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Stillwater: A Novel


Stillwater: A Novel

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The genre of "coming of age" novels has been filled with gems and
duds, and I'm glad to say William Weld's latest, STILLWATER, falls
into the former category. Weld takes us back to 1938, to the Swift
River Valley of western Massachusetts. The lives of the folks
living in the five towns of the valley will be altered dramatically
in the name of progress, their homes and farms doomed to lie under
a vast expanse of water, due to a damming project designed to
create a massive reservoir. Historically, such public works
projects have always pitted those who promote the work against
those who question the necessity of it. And generally, the
promoters win the arguments while the questioners are

STILLWATER is told through the eyes of a 15-year-old boy named
Jamieson Kooby during his last year in the valley. Jamieson lives
with his Grandmother, a strong willed independent thinker, on a
farm surrounded by nature's beauty. Weld's descriptions of
Jamieson's excursions through the flora and fauna of his world are
remarkable for their simplicity and poignancy. His ability to tie,
almost imperceptibly, emotions and scenery into a well crafted,
fully realized portrait of "real life" is nothing short of

Jamieson introduces us to a group of friends and foes, all of whom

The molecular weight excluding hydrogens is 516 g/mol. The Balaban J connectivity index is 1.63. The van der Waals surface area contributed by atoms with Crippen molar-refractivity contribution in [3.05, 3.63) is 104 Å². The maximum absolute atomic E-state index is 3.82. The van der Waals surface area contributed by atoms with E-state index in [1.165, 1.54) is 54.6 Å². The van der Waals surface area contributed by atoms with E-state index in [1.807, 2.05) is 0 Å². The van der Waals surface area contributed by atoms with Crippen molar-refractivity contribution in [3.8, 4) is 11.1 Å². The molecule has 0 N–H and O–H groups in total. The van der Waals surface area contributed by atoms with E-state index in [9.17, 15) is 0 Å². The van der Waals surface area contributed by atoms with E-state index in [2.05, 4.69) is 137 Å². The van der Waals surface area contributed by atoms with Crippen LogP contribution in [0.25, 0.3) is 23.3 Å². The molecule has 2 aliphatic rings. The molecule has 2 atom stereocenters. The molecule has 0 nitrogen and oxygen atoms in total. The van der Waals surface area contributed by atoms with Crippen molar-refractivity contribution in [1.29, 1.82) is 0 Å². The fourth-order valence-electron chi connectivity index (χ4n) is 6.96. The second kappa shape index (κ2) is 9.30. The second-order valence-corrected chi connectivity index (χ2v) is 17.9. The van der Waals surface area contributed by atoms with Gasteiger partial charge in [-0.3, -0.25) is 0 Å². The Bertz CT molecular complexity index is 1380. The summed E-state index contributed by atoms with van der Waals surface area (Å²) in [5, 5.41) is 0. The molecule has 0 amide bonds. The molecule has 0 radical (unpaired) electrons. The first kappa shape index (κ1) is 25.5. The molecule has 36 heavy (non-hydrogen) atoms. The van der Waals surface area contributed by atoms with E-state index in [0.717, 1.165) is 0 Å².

are alternately tangled up in the politics and the trivialities of
everyday life. There is Hannah, a young orphan who lives at the
Poor Farm, who possesses an ability to recall past lives and who
soon becomes Jamieson's closest companion. Much of Hannah's world
revolves around the emotion of dead lovers who still haunt the
earth. Her voice is one of wisdom bound up in a young girl soon to
become a woman. Hannah offers continuity to the tale and allows
Jamieson vibrant but silent visions of a world.

Hammy the Hobo, living with Walden-style deliberateness, is a hero
to Jamieson and his friends. He alone dares to "question" the good
of surrendering the town's land to the reservoir project during the
Governor's speech to the people. The price Hammy pays for
questioning the Governor lends the story a poignant climax.


As flooding day approaches, the reader can almost feel the water
flowing through the locks and a chapter of the characters' lives
coming to a close. Interestingly, with the loud rush of water comes
the silence of things lost, never to be regained. Upon flooding,
Jamieson becomes a man, moves on, and comes home to memories.

William Weld's STILLWATER is a masterpiece, a book with such scope
and depth that it draws immediate comparisons to Harper Lee's TO
KILL A MOCKINGBIRD and John Knowles's A SEPARATE PEACE. I would not
be at all surprised to see this title on school reading lists in
the near future. For now, I can only hope that we readers spread
the word about this wonderful coming-of-age story.

Reviewed by Tony Parker on January 23, 2011

Stillwater: A Novel
by William F. Weld

  • Publication Date: January 1, 2002
  • Genres: Fiction
  • Hardcover: 240 pages
  • Publisher: Simon & Schuster
  • ISBN-10: 0743205987
  • ISBN-13: 9780743205986